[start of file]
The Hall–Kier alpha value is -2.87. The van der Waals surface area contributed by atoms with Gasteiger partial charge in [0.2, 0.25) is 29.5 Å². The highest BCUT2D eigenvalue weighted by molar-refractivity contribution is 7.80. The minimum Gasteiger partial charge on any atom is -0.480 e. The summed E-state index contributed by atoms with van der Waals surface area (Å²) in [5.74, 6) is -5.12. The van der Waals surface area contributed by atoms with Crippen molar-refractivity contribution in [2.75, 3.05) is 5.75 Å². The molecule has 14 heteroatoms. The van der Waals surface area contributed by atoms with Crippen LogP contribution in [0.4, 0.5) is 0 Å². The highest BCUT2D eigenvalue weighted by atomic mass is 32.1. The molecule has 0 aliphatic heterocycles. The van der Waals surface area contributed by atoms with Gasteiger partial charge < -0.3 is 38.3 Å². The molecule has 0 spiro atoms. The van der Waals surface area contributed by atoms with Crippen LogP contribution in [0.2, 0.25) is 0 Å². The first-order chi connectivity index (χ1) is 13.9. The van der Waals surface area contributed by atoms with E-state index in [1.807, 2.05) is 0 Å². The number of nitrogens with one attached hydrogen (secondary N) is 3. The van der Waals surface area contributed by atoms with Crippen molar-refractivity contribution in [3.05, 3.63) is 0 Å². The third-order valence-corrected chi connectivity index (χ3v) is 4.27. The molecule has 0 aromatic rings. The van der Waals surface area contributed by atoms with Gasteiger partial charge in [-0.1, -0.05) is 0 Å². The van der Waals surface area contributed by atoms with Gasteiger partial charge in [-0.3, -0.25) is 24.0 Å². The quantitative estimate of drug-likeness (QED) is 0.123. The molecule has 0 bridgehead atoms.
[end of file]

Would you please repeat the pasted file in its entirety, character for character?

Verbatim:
The Hall–Kier alpha value is -2.87. The van der Waals surface area contributed by atoms with Gasteiger partial charge in [0.2, 0.25) is 29.5 Å². The highest BCUT2D eigenvalue weighted by molar-refractivity contribution is 7.80. The minimum Gasteiger partial charge on any atom is -0.480 e. The summed E-state index contributed by atoms with van der Waals surface area (Å²) in [5.74, 6) is -5.12. The van der Waals surface area contributed by atoms with Crippen molar-refractivity contribution in [2.75, 3.05) is 5.75 Å². The molecule has 14 heteroatoms. The van der Waals surface area contributed by atoms with Crippen LogP contribution in [0.4, 0.5) is 0 Å². The highest BCUT2D eigenvalue weighted by atomic mass is 32.1. The molecule has 0 aliphatic heterocycles. The van der Waals surface area contributed by atoms with Gasteiger partial charge < -0.3 is 38.3 Å². The molecule has 0 spiro atoms. The van der Waals surface area contributed by atoms with Crippen LogP contribution in [0.2, 0.25) is 0 Å². The first-order chi connectivity index (χ1) is 13.9. The van der Waals surface area contributed by atoms with E-state index in [1.807, 2.05) is 0 Å². The number of nitrogens with one attached hydrogen (secondary N) is 3. The van der Waals surface area contributed by atoms with Crippen molar-refractivity contribution in [3.05, 3.63) is 0 Å². The third-order valence-corrected chi connectivity index (χ3v) is 4.27. The molecule has 0 aromatic rings. The van der Waals surface area contributed by atoms with Gasteiger partial charge in [-0.1, -0.05) is 0 Å². The van der Waals surface area contributed by atoms with Gasteiger partial charge in [-0.3, -0.25) is 24.0 Å². The quantitative estimate of drug-likeness (QED) is 0.123. The molecule has 0 bridgehead atoms.